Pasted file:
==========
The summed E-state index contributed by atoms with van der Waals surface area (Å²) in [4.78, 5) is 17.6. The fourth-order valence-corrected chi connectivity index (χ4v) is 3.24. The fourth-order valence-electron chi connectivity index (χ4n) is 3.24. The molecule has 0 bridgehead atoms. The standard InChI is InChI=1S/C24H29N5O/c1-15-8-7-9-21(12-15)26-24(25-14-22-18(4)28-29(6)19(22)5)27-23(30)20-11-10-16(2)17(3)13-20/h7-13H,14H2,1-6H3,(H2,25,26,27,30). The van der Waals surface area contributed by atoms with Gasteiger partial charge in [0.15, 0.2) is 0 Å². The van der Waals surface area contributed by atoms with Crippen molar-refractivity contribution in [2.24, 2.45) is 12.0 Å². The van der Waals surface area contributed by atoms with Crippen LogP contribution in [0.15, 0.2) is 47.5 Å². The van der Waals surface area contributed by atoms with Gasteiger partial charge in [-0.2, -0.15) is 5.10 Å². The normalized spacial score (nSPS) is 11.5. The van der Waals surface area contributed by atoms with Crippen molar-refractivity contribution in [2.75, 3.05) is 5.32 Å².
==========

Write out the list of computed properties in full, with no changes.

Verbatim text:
The summed E-state index contributed by atoms with van der Waals surface area (Å²) in [4.78, 5) is 17.6. The fourth-order valence-corrected chi connectivity index (χ4v) is 3.24. The fourth-order valence-electron chi connectivity index (χ4n) is 3.24. The molecule has 0 bridgehead atoms. The standard InChI is InChI=1S/C24H29N5O/c1-15-8-7-9-21(12-15)26-24(25-14-22-18(4)28-29(6)19(22)5)27-23(30)20-11-10-16(2)17(3)13-20/h7-13H,14H2,1-6H3,(H2,25,26,27,30). The van der Waals surface area contributed by atoms with Gasteiger partial charge in [0.15, 0.2) is 0 Å². The van der Waals surface area contributed by atoms with Crippen molar-refractivity contribution in [2.24, 2.45) is 12.0 Å². The van der Waals surface area contributed by atoms with Crippen LogP contribution in [0.15, 0.2) is 47.5 Å². The van der Waals surface area contributed by atoms with Gasteiger partial charge in [-0.2, -0.15) is 5.10 Å². The normalized spacial score (nSPS) is 11.5. The van der Waals surface area contributed by atoms with Crippen molar-refractivity contribution in [2.75, 3.05) is 5.32 Å².